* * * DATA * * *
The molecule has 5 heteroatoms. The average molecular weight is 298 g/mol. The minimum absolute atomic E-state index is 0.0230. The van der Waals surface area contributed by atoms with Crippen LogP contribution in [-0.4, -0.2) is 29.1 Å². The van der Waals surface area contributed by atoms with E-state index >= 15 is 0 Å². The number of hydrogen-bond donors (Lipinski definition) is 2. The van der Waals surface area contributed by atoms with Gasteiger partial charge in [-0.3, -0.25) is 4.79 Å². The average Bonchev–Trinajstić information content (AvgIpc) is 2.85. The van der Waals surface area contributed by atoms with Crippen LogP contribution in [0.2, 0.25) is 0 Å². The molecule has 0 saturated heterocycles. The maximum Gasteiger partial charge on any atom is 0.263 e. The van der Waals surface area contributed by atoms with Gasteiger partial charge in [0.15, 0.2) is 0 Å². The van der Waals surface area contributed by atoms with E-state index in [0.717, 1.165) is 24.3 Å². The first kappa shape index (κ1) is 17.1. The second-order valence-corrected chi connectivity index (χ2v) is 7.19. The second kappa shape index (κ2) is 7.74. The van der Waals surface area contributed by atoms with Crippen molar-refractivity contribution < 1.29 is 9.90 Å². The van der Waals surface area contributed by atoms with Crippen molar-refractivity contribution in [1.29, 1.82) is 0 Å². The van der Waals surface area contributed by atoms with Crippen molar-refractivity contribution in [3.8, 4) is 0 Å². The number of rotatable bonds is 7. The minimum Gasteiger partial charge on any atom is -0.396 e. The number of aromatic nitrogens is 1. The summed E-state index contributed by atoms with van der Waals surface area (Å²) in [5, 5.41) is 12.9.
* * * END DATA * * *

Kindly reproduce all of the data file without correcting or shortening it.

The molecule has 5 heteroatoms. The average molecular weight is 298 g/mol. The minimum absolute atomic E-state index is 0.0230. The van der Waals surface area contributed by atoms with Crippen LogP contribution in [-0.4, -0.2) is 29.1 Å². The van der Waals surface area contributed by atoms with E-state index >= 15 is 0 Å². The number of hydrogen-bond donors (Lipinski definition) is 2. The van der Waals surface area contributed by atoms with Gasteiger partial charge in [-0.3, -0.25) is 4.79 Å². The average Bonchev–Trinajstić information content (AvgIpc) is 2.85. The van der Waals surface area contributed by atoms with Crippen LogP contribution in [0.2, 0.25) is 0 Å². The molecule has 0 saturated heterocycles. The maximum Gasteiger partial charge on any atom is 0.263 e. The van der Waals surface area contributed by atoms with Gasteiger partial charge in [0.15, 0.2) is 0 Å². The van der Waals surface area contributed by atoms with E-state index in [0.717, 1.165) is 24.3 Å². The first kappa shape index (κ1) is 17.1. The second-order valence-corrected chi connectivity index (χ2v) is 7.19. The second kappa shape index (κ2) is 7.74. The van der Waals surface area contributed by atoms with Crippen molar-refractivity contribution < 1.29 is 9.90 Å². The van der Waals surface area contributed by atoms with Crippen molar-refractivity contribution in [1.29, 1.82) is 0 Å². The van der Waals surface area contributed by atoms with Crippen molar-refractivity contribution in [3.8, 4) is 0 Å². The number of rotatable bonds is 7. The minimum Gasteiger partial charge on any atom is -0.396 e. The number of aromatic nitrogens is 1. The summed E-state index contributed by atoms with van der Waals surface area (Å²) in [5, 5.41) is 12.9.